The Book in Three Sentences
In this summary of The Diary of a CEO, Steven Bartlett gives you a playbook for success. The book uses some of the most important lessons Bartlett learned as an entrepreneur and as the host of The Diary of CEO podcast and turns them into practical laws anyone can put into practice. Most of these rules are rooted in psychology or science and were created to stand the test of time.
This book is about the fundamental laws that will let you build amazing things and become amazing yourself. To achieve this, you need what the author calls the four pillars of greatness.
- Pillar I: The Self – Before you can master something else, you first have to master yourself. The tools that will get you there include self-awareness, self-control, and self-history.
- Pillar II: The Story – The best way to influence others is through a great story. For this purpose, you need the power of storytelling.
- Pillar III: The Philosophy – The philosophy includes your beliefs, values, or principles that guide you in life.
- Pillar IV: The Team – At their core, companies are groups of people. Who you choose to work with will determine how successful you’ll be. Building a company isn’t just about assembling a group, but about finding the right people with the right culture.
Pillar I: The Self
Law 1: Fill Your Five Buckets in the Right Order
To build great things and to reach your professional potential, you first have to fill five buckets. The more you fill those buckets, the bigger, the more believable, and the more achievable your dreams will be.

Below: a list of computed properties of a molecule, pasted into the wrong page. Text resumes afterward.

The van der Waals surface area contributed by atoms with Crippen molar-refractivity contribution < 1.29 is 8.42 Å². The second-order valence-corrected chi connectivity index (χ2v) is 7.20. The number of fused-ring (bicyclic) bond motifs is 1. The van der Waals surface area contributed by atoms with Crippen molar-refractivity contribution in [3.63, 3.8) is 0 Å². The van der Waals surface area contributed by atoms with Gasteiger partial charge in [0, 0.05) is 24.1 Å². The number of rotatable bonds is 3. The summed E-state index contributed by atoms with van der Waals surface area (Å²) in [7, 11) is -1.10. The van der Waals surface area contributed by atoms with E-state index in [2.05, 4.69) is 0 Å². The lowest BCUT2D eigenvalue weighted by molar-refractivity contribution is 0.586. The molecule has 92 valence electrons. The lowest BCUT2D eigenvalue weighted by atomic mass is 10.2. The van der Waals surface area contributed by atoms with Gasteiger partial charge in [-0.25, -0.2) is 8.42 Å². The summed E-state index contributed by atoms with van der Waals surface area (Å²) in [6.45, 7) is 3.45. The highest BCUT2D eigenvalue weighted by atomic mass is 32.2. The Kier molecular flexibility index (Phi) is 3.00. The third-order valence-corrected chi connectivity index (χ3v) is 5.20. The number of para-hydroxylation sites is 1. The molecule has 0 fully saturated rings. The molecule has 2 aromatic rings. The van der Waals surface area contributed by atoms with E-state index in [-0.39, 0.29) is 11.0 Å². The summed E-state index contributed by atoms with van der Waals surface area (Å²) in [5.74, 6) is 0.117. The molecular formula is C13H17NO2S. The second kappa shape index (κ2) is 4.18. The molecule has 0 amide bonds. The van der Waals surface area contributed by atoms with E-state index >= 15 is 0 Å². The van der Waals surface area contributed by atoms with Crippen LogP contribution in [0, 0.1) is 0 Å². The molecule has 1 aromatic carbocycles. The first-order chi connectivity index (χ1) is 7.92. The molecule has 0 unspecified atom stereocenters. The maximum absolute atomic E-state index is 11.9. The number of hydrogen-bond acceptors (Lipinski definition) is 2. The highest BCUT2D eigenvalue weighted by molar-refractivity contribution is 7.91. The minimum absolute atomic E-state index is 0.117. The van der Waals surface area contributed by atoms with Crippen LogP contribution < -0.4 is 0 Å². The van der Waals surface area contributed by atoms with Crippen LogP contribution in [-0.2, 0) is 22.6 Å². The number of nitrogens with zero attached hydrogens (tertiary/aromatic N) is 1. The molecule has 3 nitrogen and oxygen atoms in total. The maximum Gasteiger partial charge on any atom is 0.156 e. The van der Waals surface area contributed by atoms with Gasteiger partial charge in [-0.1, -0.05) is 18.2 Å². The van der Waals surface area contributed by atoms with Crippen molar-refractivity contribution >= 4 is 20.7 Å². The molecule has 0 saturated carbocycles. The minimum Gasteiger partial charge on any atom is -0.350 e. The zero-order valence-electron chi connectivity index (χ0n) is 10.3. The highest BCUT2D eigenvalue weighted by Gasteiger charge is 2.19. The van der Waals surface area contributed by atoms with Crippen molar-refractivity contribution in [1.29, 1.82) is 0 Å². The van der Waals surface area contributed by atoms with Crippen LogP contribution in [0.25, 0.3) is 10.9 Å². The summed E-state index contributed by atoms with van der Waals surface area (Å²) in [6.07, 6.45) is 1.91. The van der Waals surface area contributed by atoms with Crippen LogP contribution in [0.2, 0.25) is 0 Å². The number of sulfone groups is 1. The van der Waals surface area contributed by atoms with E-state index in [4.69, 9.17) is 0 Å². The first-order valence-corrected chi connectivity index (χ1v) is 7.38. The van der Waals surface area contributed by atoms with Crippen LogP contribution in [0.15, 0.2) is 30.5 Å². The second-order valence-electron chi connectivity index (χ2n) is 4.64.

The Five Buckets:
- Knowledge: What you know
- Skills: What you do
- Network: Who you know
- Resources: What you have
- Reputation: What people think of you
To do anything in life, you first have to acquire knowledge, skills, network, resources, and reputation. These buckets are connected to one another and they usually follow a set order. You first acquire knowledge at school. You can then apply that knowledge in the form of a skill. With enough knowledge and skills, you can grow your network because you become more valuable to others. Soon, you’ll have access to various resources. Finally, everything you’ve amassed will help you earn a reputation.
When in doubt, invest in your knowledge because the rest of the buckets depend on it. Our ego can get in the way and it might tell you to skip the first two buckets. Don’t listen to it because you’ll be building a career on flimsy foundations. Delay gratification, be patient, and spend time and effort building your knowledge and skills. Knowledge and your ability to apply said knowledge (your skills) is a superpower. Regardless of what happens, no one can take your knowledge away from you.